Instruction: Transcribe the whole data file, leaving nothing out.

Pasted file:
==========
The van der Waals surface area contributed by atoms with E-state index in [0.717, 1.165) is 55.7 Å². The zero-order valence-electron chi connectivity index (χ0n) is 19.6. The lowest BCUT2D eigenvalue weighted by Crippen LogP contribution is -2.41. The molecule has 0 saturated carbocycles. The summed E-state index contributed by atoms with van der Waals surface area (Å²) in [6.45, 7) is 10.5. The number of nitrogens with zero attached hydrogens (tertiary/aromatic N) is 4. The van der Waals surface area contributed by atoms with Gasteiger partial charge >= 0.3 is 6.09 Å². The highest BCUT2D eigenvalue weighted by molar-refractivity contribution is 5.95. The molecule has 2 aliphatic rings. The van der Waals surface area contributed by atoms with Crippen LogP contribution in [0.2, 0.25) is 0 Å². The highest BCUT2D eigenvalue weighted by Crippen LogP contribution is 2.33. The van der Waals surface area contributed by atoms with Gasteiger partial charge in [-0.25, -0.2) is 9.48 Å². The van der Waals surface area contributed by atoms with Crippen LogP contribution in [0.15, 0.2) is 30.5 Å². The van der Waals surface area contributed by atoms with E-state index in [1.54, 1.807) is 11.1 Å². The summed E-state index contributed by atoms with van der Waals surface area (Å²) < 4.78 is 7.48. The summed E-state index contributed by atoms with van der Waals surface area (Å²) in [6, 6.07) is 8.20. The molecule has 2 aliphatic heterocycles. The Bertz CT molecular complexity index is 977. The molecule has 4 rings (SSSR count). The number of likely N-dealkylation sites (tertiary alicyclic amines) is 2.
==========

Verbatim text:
The van der Waals surface area contributed by atoms with E-state index in [0.717, 1.165) is 55.7 Å². The zero-order valence-electron chi connectivity index (χ0n) is 19.6. The lowest BCUT2D eigenvalue weighted by Crippen LogP contribution is -2.41. The molecule has 0 saturated carbocycles. The summed E-state index contributed by atoms with van der Waals surface area (Å²) in [6.45, 7) is 10.5. The number of nitrogens with zero attached hydrogens (tertiary/aromatic N) is 4. The van der Waals surface area contributed by atoms with Gasteiger partial charge >= 0.3 is 6.09 Å². The highest BCUT2D eigenvalue weighted by molar-refractivity contribution is 5.95. The molecule has 2 aliphatic rings. The van der Waals surface area contributed by atoms with Crippen LogP contribution in [0.2, 0.25) is 0 Å². The highest BCUT2D eigenvalue weighted by Crippen LogP contribution is 2.33. The van der Waals surface area contributed by atoms with Gasteiger partial charge in [-0.25, -0.2) is 9.48 Å². The van der Waals surface area contributed by atoms with Crippen LogP contribution in [0.15, 0.2) is 30.5 Å². The van der Waals surface area contributed by atoms with E-state index in [1.54, 1.807) is 11.1 Å². The summed E-state index contributed by atoms with van der Waals surface area (Å²) < 4.78 is 7.48. The summed E-state index contributed by atoms with van der Waals surface area (Å²) in [6, 6.07) is 8.20. The molecule has 2 aliphatic heterocycles. The Bertz CT molecular complexity index is 977. The molecule has 4 rings (SSSR count). The number of likely N-dealkylation sites (tertiary alicyclic amines) is 2.